Bus Contract Dispute Flares
At an emergency joint meeting early yesterday, the Martha's Vineyard Regional High School (MVRHS) and the Up-Island Regional School District (UIRSD) committees narrowly averted a paralyzing contract impasse with Island Transport Inc. that would have left hundreds of students across the Island without bus transportation for the remainder of the academic year.
The dispute, which appears to have surfaced only recently, arises from the terms of a three-year-old unwritten modification to the contract between the regional school district and privately owned bus company.
Vineyard school superintendent Kriner Cash told committee members yesterday that the schools had agreed to an annual contract increase of $100,000 to cover transportation costs for special education (SPED) students. Before the deal was made three years ago, the school had provided that transportation itself.
"SPED transportation has been done by the school district. However, Island Transport will now be doing the SPED transportation for us, [and] an additional $100,000 will be added to the contract for those two runs each year for the next (five) years," according to minutes of an Aug. 16, 2000, meeting of the MVRHS and UIRSD.
As a result of what Mr. Cash now says was a three-year overpayment, he proposed recently that the school district withhold a June payment of $112,000.
Island Transport demanded the overdue payment and threatened to terminate bus services immediately. Vice president Scott Dario said the company needs the money and cannot afford to operate without it.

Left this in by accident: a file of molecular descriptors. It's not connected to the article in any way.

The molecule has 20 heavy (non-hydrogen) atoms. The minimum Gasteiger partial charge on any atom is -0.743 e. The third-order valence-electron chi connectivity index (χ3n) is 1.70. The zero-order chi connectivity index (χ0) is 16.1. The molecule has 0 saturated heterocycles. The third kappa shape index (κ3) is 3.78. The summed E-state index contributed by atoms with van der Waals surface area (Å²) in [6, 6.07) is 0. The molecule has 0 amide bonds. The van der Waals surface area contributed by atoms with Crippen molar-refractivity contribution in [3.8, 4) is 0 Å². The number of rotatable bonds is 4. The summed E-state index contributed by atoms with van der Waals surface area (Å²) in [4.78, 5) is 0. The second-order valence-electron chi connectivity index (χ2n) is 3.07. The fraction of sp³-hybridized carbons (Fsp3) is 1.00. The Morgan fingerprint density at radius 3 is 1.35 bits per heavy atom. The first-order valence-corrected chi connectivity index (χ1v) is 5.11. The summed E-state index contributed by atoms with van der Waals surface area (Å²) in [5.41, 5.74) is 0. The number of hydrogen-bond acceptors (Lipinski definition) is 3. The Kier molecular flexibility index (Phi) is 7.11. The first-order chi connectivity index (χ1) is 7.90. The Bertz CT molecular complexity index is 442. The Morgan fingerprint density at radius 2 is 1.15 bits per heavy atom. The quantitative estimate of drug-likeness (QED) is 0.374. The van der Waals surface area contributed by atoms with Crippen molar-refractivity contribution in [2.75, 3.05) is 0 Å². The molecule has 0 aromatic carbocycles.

"We're not doing it on principle," Mr. Dario told school committee members. "We can't afford it."
Since the contract was modified three years ago, Mr. Dario said, the school system has made 29 payments without protest. Then, without notice, he said he found out only Monday that the 30th payment would be withheld. Island Transport provides transportation services to the schools using buses owned by the school system and leased to the private operator.
Island Transport attorney Robert Parks argued to the school committees that the increase was to cover additional operating costs and had nothing to do with SPED transportation.
Mr. Cash said he would not have agreed to an automatic increase in Island Transport charges without some additional benefit to the school.
Mr. Parks said that under Massachusetts law, Island Transport could increase a public contract up to 25 percent to cover expenses without repeating the bidding process. Mr. Parks also argued that the many payments the school has made already would be interpreted to mean that there had been "a meeting of the minds" as far as the legality of the oral modification was concerned. He added that Island Transport intended to enforce the contract if the matter is not settled.